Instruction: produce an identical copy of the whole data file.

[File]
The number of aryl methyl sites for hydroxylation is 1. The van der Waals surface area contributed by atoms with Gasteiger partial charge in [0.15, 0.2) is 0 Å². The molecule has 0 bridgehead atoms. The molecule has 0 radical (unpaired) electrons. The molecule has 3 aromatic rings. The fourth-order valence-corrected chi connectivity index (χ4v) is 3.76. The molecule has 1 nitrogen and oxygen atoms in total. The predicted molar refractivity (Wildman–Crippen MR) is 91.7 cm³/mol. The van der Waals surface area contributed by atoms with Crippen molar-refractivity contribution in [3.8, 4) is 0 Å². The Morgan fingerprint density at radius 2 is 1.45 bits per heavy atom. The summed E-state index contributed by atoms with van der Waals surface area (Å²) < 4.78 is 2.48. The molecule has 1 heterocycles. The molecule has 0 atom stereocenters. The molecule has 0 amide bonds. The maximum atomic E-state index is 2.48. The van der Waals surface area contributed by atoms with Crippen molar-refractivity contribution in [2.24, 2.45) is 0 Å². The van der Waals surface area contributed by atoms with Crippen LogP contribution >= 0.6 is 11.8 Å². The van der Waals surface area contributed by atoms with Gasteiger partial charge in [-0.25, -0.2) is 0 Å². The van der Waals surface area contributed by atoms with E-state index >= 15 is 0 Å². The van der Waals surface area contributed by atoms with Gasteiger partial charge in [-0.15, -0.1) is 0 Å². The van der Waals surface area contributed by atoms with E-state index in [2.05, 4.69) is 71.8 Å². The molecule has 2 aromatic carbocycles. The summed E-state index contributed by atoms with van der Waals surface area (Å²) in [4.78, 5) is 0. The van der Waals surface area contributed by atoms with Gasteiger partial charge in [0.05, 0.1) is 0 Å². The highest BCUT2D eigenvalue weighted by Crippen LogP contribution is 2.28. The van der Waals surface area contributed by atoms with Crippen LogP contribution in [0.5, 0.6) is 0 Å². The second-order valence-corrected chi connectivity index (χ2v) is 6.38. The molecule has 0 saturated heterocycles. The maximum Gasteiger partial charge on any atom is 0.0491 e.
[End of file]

The number of aryl methyl sites for hydroxylation is 1. The van der Waals surface area contributed by atoms with Gasteiger partial charge in [0.15, 0.2) is 0 Å². The molecule has 0 bridgehead atoms. The molecule has 0 radical (unpaired) electrons. The molecule has 3 aromatic rings. The fourth-order valence-corrected chi connectivity index (χ4v) is 3.76. The molecule has 1 nitrogen and oxygen atoms in total. The predicted molar refractivity (Wildman–Crippen MR) is 91.7 cm³/mol. The van der Waals surface area contributed by atoms with Crippen molar-refractivity contribution in [3.8, 4) is 0 Å². The Morgan fingerprint density at radius 2 is 1.45 bits per heavy atom. The summed E-state index contributed by atoms with van der Waals surface area (Å²) < 4.78 is 2.48. The molecule has 1 heterocycles. The molecule has 0 atom stereocenters. The molecule has 0 amide bonds. The maximum atomic E-state index is 2.48. The van der Waals surface area contributed by atoms with Crippen molar-refractivity contribution in [2.24, 2.45) is 0 Å². The van der Waals surface area contributed by atoms with Crippen LogP contribution >= 0.6 is 11.8 Å². The van der Waals surface area contributed by atoms with Gasteiger partial charge in [-0.25, -0.2) is 0 Å². The van der Waals surface area contributed by atoms with E-state index >= 15 is 0 Å². The van der Waals surface area contributed by atoms with Gasteiger partial charge in [-0.15, -0.1) is 0 Å². The van der Waals surface area contributed by atoms with E-state index in [2.05, 4.69) is 71.8 Å². The molecule has 2 aromatic carbocycles. The summed E-state index contributed by atoms with van der Waals surface area (Å²) in [4.78, 5) is 0. The van der Waals surface area contributed by atoms with Gasteiger partial charge in [0.05, 0.1) is 0 Å². The highest BCUT2D eigenvalue weighted by Crippen LogP contribution is 2.28. The van der Waals surface area contributed by atoms with Crippen LogP contribution in [0.5, 0.6) is 0 Å². The second-order valence-corrected chi connectivity index (χ2v) is 6.38. The molecule has 0 saturated heterocycles. The maximum Gasteiger partial charge on any atom is 0.0491 e.